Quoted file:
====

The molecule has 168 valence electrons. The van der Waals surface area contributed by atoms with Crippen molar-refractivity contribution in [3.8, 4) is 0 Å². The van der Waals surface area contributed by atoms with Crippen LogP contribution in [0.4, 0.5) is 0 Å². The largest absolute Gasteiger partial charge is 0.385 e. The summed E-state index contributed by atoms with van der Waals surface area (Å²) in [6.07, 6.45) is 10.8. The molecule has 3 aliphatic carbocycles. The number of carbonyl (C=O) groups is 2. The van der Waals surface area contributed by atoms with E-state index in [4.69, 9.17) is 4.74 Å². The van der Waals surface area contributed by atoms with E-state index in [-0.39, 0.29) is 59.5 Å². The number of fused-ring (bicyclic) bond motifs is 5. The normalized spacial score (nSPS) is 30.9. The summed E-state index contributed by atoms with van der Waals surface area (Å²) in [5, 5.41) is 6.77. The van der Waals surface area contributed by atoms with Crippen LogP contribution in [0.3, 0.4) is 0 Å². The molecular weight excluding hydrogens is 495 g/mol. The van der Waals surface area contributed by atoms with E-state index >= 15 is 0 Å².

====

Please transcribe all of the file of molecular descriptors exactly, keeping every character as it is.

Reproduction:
The molecule has 168 valence electrons. The van der Waals surface area contributed by atoms with Crippen molar-refractivity contribution in [3.8, 4) is 0 Å². The van der Waals surface area contributed by atoms with Crippen LogP contribution in [0.4, 0.5) is 0 Å². The largest absolute Gasteiger partial charge is 0.385 e. The summed E-state index contributed by atoms with van der Waals surface area (Å²) in [6.07, 6.45) is 10.8. The molecule has 3 aliphatic carbocycles. The number of carbonyl (C=O) groups is 2. The van der Waals surface area contributed by atoms with E-state index in [4.69, 9.17) is 4.74 Å². The van der Waals surface area contributed by atoms with E-state index in [-0.39, 0.29) is 59.5 Å². The number of fused-ring (bicyclic) bond motifs is 5. The normalized spacial score (nSPS) is 30.9. The summed E-state index contributed by atoms with van der Waals surface area (Å²) in [5, 5.41) is 6.77. The van der Waals surface area contributed by atoms with Crippen LogP contribution in [0.3, 0.4) is 0 Å². The molecular weight excluding hydrogens is 495 g/mol. The van der Waals surface area contributed by atoms with E-state index >= 15 is 0 Å².